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Jane E. Ruseski, Brad R. Humphreys, Kirstin Hallman, Pamela Wicker, and Christoph Breuer

Background:

A major policy goal of many ministries of sport and health is increased participation in sport to promote health. A growing literature is emerging about the benefits of sport participation on happiness. A challenge in establishing a link between sport participation and happiness is controlling for endogeneity of sport participation in the happiness equation.

Methods:

This study seeks to establish causal evidence of a relationship between sport participation and self reported happiness using instrumental variables (IV).

Results:

IV estimates based on data from a 2009 population survey living in Rheinberg, Germany indicate that individuals who participate in sport have higher life happiness. The results suggest a U-shaped relationship between age and self-reported happiness. Higher income is associated with greater self-reported happiness, males are less happy than females, and single individuals are less happy than nonsingles.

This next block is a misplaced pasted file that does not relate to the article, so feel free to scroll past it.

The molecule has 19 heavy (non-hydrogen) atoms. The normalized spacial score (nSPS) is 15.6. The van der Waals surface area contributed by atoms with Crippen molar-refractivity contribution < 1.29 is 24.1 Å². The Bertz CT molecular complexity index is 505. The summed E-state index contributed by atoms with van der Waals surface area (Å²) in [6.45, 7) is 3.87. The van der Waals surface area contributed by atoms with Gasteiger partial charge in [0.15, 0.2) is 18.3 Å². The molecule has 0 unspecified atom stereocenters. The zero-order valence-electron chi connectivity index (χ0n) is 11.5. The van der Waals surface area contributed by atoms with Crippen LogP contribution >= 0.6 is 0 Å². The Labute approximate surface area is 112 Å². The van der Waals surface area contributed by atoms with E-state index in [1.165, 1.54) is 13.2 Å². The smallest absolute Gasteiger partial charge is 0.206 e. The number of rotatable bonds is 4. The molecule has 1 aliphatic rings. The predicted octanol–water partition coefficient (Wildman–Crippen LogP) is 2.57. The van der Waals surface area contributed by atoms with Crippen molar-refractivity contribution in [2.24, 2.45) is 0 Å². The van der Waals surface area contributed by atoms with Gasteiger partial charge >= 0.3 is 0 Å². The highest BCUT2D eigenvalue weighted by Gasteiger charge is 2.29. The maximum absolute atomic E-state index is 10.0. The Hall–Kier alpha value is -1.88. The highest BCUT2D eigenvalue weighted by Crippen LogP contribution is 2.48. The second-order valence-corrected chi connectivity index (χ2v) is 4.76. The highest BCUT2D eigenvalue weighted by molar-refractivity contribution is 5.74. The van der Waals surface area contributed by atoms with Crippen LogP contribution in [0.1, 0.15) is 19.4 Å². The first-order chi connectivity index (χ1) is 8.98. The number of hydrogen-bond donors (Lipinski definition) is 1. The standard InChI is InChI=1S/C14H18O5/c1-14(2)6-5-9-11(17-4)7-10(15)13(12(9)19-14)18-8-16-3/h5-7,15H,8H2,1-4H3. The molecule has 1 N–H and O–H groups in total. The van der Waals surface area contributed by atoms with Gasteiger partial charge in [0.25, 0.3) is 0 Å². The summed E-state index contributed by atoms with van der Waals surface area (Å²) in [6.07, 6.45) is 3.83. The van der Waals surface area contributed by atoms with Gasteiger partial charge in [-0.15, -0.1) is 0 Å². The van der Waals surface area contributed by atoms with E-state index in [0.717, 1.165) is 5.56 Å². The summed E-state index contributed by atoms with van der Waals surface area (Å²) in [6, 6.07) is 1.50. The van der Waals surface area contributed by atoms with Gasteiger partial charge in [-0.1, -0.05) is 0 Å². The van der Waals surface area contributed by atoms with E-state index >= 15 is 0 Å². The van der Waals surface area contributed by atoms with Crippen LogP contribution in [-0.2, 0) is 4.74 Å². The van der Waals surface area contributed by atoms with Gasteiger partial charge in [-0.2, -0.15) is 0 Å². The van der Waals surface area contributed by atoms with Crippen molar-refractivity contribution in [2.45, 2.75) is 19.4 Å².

Conclusions:

Since the results are IV, this finding is interpreted as a causal relationship between sport participation and subjective well-being (SWB). This broader impact of sport participation on general happiness lends support to the policy priority of many governments to increase sport participation at all levels of the general population.